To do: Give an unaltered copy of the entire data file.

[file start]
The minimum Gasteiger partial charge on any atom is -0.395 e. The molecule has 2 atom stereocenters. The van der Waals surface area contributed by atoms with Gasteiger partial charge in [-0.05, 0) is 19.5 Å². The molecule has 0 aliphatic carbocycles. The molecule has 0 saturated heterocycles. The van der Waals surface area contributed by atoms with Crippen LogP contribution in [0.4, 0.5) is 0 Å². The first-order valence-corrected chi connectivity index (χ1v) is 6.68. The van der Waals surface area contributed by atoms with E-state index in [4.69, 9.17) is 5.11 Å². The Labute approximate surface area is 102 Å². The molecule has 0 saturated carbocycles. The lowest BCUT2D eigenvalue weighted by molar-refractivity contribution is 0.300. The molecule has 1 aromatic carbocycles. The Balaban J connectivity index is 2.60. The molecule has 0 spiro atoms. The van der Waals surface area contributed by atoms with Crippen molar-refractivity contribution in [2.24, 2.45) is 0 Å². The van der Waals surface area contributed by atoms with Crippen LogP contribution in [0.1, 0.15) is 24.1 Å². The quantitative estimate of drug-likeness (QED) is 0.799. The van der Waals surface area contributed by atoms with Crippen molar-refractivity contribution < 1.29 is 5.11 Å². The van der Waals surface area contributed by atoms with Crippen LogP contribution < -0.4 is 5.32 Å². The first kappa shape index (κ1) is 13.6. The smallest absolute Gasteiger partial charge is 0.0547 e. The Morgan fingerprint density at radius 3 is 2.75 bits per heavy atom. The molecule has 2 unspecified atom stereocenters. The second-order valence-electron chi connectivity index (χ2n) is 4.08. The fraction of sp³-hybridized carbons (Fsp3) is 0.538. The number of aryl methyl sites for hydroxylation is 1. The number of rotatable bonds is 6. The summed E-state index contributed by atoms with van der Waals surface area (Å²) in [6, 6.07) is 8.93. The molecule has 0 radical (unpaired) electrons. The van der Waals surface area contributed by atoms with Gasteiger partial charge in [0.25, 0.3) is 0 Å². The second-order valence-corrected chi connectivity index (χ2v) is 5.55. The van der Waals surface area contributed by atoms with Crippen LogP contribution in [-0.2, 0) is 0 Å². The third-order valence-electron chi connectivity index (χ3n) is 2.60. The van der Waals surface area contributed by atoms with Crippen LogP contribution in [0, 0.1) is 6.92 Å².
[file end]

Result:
The minimum Gasteiger partial charge on any atom is -0.395 e. The molecule has 2 atom stereocenters. The van der Waals surface area contributed by atoms with Gasteiger partial charge in [-0.05, 0) is 19.5 Å². The molecule has 0 aliphatic carbocycles. The molecule has 0 saturated heterocycles. The van der Waals surface area contributed by atoms with Crippen LogP contribution in [0.4, 0.5) is 0 Å². The first-order valence-corrected chi connectivity index (χ1v) is 6.68. The van der Waals surface area contributed by atoms with E-state index in [4.69, 9.17) is 5.11 Å². The Labute approximate surface area is 102 Å². The molecule has 0 saturated carbocycles. The lowest BCUT2D eigenvalue weighted by molar-refractivity contribution is 0.300. The molecule has 1 aromatic carbocycles. The Balaban J connectivity index is 2.60. The molecule has 0 spiro atoms. The van der Waals surface area contributed by atoms with Crippen molar-refractivity contribution in [2.24, 2.45) is 0 Å². The van der Waals surface area contributed by atoms with Crippen LogP contribution in [0.1, 0.15) is 24.1 Å². The quantitative estimate of drug-likeness (QED) is 0.799. The van der Waals surface area contributed by atoms with Crippen molar-refractivity contribution < 1.29 is 5.11 Å². The van der Waals surface area contributed by atoms with Crippen LogP contribution < -0.4 is 5.32 Å². The first kappa shape index (κ1) is 13.6. The smallest absolute Gasteiger partial charge is 0.0547 e. The Morgan fingerprint density at radius 3 is 2.75 bits per heavy atom. The molecule has 2 unspecified atom stereocenters. The second-order valence-electron chi connectivity index (χ2n) is 4.08. The fraction of sp³-hybridized carbons (Fsp3) is 0.538. The number of aryl methyl sites for hydroxylation is 1. The number of rotatable bonds is 6. The summed E-state index contributed by atoms with van der Waals surface area (Å²) in [6, 6.07) is 8.93. The molecule has 0 radical (unpaired) electrons. The van der Waals surface area contributed by atoms with Gasteiger partial charge in [0.25, 0.3) is 0 Å². The second-order valence-corrected chi connectivity index (χ2v) is 5.55. The van der Waals surface area contributed by atoms with Crippen LogP contribution in [-0.2, 0) is 0 Å². The third-order valence-electron chi connectivity index (χ3n) is 2.60. The van der Waals surface area contributed by atoms with Crippen LogP contribution in [0, 0.1) is 6.92 Å².